BACKGROUND: Research on the possible association between shiftwork and breast cancer is complicated because there are many different shiftwork factors, which might be involved including: light at night, phase shift, sleep disruption and changes in lifestyle factors while on shiftwork (diet, physical activity, alcohol intake and low sun exposure). METHODS: We conducted a population-based case-control study in Western Australia from 2009 to 2011 with 1205 incident breast cancer cases and 1789 frequency age-matched controls. A self-administered questionnaire was used to collect demographic, reproductive, and lifestyle factors and lifetime occupational history and a telephone interview was used to obtain further details about the shiftwork factors listed above. RESULTS: A small increase in risk was suggested for those ever doing the graveyard shift (work between midnight and 0500 hours) and breast cancer (odds ratio (OR)=1.16, 95% confidence interval (CI)=0.97-1.39). For phase shift, we found a 22% increase in breast cancer risk (OR=1.22, 95% CI=1.01-1.47) with a statistically significant dose-response relationship (P=0.04). For the other shiftwork factors, risks were marginally elevated and not statistically significant. CONCLUSION: We found some evidence that some of the factors involved in shiftwork may be associated with breast cancer but the ORs were low and there were inconsistencies in duration and dose-response relationships.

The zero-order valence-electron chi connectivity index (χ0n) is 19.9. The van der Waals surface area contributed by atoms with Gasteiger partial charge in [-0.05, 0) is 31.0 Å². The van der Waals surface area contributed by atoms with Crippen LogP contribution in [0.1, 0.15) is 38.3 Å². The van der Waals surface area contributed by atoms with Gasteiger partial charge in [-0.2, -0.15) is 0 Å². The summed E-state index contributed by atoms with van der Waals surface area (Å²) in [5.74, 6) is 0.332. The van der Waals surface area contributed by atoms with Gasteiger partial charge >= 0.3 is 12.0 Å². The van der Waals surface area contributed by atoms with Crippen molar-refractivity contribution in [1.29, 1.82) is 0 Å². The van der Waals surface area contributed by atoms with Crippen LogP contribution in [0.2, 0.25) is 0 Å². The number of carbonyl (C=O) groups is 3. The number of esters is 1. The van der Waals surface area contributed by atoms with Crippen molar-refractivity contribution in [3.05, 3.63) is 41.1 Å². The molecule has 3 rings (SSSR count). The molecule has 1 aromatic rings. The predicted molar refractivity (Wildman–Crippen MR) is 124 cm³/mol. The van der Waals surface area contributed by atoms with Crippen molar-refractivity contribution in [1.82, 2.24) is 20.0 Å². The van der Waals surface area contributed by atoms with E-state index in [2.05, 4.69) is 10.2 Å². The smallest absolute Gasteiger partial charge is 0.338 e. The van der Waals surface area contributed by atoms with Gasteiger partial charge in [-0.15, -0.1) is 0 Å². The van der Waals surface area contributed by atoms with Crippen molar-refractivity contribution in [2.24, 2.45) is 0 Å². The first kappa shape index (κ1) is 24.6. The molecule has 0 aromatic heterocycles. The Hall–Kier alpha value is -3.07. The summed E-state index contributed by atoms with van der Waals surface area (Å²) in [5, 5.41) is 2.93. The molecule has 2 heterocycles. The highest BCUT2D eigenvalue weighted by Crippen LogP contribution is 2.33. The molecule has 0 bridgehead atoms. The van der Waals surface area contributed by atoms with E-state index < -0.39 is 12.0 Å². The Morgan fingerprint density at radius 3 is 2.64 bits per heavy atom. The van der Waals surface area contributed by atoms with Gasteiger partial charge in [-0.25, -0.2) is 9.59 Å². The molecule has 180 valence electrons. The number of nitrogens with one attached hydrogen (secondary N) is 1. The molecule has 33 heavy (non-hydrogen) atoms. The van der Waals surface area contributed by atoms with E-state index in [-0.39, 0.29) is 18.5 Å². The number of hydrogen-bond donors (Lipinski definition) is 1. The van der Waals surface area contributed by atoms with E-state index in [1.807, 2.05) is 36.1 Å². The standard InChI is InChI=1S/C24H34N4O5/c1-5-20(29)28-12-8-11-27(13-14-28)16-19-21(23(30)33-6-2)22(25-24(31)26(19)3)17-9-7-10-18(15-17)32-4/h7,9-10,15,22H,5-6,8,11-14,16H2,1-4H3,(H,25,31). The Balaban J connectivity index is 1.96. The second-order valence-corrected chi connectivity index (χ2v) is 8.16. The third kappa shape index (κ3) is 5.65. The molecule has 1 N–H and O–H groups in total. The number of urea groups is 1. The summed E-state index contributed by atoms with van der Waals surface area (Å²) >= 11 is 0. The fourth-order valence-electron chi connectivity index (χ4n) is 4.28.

Early discontinuation of endocrine therapy for breast cancer: who is at risk in clinical practice?
(SPRINGER INTERNATIONAL PUBLISHING AG, 2014-06-04)
PURPOSE: Despite evidence supporting at least five years of endocrine therapy for early breast cancer, many women discontinue therapy early. We investigated the impact of initial therapy type and specific comorbidities on discontinuation of endocrine therapy in clinical practice. METHODS: We identified women in a population-based cohort with a diagnosis of early breast cancer and an incident dispensing of anastrozole, letrozole or tamoxifen from 2003-2008 (N = 1531). Pharmacy and health service data were used to determine therapy duration, treatment for pre-existing and post-initiation comorbidities (anxiety, depression, hot flashes, musculoskeletal pain, osteoporosis, vaginal atrophy), demographic and other clinical characteristics. Time to discontinuation of initial, and any, endocrine therapy was calculated. Cox regression determined the association of different characteristics on early discontinuation. RESULTS: Initial endocrine therapy continued for a median of 2.2 years and any endocrine therapy for 4.8 years. Cumulative probability of discontinuing any therapy was 17% after one year and 58% by five years. Initial tamoxifen, pre-existing musculoskeletal pain and newly-treated anxiety predicted shorter initial therapy but not discontinuation of any therapy. Early discontinuation of any therapy was associated with newly-treated hot flashes (HR = 2.1, 95% CI = 1.3-3.3), not undergoing chemotherapy (HR = 1.4, 95% CI = 1.1-1.8) and not undergoing mastectomy (HR = 1.5, 95% CI = 1.2-1.8). CONCLUSIONS: Less than half of women completed five years of endocrine therapy. Women at greatest risk of stopping any therapy early were those with newly-treated hot flashes, no initial chemotherapy, or no initial mastectomy. This suboptimal use means that the reductions in recurrence demonstrated in clinical trials may not be realised in practice.